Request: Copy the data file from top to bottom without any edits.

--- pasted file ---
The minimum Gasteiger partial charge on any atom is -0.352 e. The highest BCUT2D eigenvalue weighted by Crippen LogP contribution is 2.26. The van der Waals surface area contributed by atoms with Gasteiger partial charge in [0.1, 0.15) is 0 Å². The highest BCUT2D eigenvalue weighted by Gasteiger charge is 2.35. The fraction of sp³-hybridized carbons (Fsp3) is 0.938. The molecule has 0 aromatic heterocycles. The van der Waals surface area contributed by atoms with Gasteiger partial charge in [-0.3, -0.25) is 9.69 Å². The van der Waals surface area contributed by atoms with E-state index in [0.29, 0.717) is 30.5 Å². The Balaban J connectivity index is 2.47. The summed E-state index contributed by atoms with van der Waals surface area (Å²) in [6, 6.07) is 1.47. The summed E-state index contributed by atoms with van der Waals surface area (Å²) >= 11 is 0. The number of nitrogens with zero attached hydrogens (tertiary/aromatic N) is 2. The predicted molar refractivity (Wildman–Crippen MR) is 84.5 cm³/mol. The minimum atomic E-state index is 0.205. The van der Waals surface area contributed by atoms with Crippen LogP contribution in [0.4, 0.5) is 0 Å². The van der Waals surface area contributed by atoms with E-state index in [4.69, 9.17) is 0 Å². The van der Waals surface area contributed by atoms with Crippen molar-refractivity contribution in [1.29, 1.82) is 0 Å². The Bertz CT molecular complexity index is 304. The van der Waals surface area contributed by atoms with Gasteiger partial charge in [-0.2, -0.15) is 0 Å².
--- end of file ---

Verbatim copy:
The minimum Gasteiger partial charge on any atom is -0.352 e. The highest BCUT2D eigenvalue weighted by Crippen LogP contribution is 2.26. The van der Waals surface area contributed by atoms with Gasteiger partial charge in [0.1, 0.15) is 0 Å². The highest BCUT2D eigenvalue weighted by Gasteiger charge is 2.35. The fraction of sp³-hybridized carbons (Fsp3) is 0.938. The molecule has 0 aromatic heterocycles. The van der Waals surface area contributed by atoms with Gasteiger partial charge in [-0.3, -0.25) is 9.69 Å². The van der Waals surface area contributed by atoms with E-state index in [0.29, 0.717) is 30.5 Å². The Balaban J connectivity index is 2.47. The summed E-state index contributed by atoms with van der Waals surface area (Å²) in [6, 6.07) is 1.47. The summed E-state index contributed by atoms with van der Waals surface area (Å²) >= 11 is 0. The number of nitrogens with zero attached hydrogens (tertiary/aromatic N) is 2. The predicted molar refractivity (Wildman–Crippen MR) is 84.5 cm³/mol. The minimum atomic E-state index is 0.205. The van der Waals surface area contributed by atoms with Crippen LogP contribution in [0.4, 0.5) is 0 Å². The van der Waals surface area contributed by atoms with E-state index in [4.69, 9.17) is 0 Å². The van der Waals surface area contributed by atoms with Crippen molar-refractivity contribution in [1.29, 1.82) is 0 Å². The Bertz CT molecular complexity index is 304. The van der Waals surface area contributed by atoms with Gasteiger partial charge in [-0.2, -0.15) is 0 Å².